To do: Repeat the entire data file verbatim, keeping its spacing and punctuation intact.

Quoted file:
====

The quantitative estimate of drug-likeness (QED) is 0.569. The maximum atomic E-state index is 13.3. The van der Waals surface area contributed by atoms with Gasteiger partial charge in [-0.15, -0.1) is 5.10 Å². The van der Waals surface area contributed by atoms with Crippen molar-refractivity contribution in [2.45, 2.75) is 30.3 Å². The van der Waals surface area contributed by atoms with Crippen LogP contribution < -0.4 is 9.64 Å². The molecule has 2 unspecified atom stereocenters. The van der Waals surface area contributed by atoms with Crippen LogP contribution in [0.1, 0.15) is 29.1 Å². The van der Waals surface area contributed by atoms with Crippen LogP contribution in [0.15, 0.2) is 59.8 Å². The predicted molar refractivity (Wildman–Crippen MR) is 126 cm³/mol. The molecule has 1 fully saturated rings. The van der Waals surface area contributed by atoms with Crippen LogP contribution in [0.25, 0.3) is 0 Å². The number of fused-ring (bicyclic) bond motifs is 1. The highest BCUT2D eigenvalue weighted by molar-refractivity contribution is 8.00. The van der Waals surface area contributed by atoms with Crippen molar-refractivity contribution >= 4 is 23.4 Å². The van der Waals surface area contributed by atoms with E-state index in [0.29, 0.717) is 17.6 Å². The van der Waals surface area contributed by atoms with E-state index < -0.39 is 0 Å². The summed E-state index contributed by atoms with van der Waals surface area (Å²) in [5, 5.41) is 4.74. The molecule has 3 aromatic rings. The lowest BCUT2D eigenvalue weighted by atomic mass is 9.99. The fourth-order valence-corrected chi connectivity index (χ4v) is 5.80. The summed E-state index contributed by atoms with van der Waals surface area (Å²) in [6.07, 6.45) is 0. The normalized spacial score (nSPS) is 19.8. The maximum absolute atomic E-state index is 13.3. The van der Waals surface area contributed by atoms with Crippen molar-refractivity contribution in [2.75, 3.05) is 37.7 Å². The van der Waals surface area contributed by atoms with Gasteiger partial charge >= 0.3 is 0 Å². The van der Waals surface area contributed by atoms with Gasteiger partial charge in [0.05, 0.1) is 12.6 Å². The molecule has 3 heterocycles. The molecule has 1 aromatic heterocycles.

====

The quantitative estimate of drug-likeness (QED) is 0.569. The maximum atomic E-state index is 13.3. The van der Waals surface area contributed by atoms with Gasteiger partial charge in [-0.15, -0.1) is 5.10 Å². The van der Waals surface area contributed by atoms with Crippen molar-refractivity contribution in [2.45, 2.75) is 30.3 Å². The van der Waals surface area contributed by atoms with Crippen LogP contribution < -0.4 is 9.64 Å². The molecule has 2 unspecified atom stereocenters. The van der Waals surface area contributed by atoms with Crippen LogP contribution in [0.1, 0.15) is 29.1 Å². The van der Waals surface area contributed by atoms with Crippen LogP contribution in [0.15, 0.2) is 59.8 Å². The predicted molar refractivity (Wildman–Crippen MR) is 126 cm³/mol. The molecule has 1 fully saturated rings. The van der Waals surface area contributed by atoms with Crippen LogP contribution in [0.25, 0.3) is 0 Å². The number of fused-ring (bicyclic) bond motifs is 1. The highest BCUT2D eigenvalue weighted by molar-refractivity contribution is 8.00. The van der Waals surface area contributed by atoms with Crippen molar-refractivity contribution >= 4 is 23.4 Å². The van der Waals surface area contributed by atoms with E-state index in [0.29, 0.717) is 17.6 Å². The van der Waals surface area contributed by atoms with E-state index < -0.39 is 0 Å². The summed E-state index contributed by atoms with van der Waals surface area (Å²) in [5, 5.41) is 4.74. The molecule has 3 aromatic rings. The lowest BCUT2D eigenvalue weighted by atomic mass is 9.99. The fourth-order valence-corrected chi connectivity index (χ4v) is 5.80. The summed E-state index contributed by atoms with van der Waals surface area (Å²) in [6.07, 6.45) is 0. The normalized spacial score (nSPS) is 19.8. The maximum absolute atomic E-state index is 13.3. The van der Waals surface area contributed by atoms with Crippen molar-refractivity contribution in [2.75, 3.05) is 37.7 Å². The van der Waals surface area contributed by atoms with Gasteiger partial charge >= 0.3 is 0 Å². The van der Waals surface area contributed by atoms with Gasteiger partial charge in [0.05, 0.1) is 12.6 Å². The molecule has 3 heterocycles. The molecule has 1 aromatic heterocycles.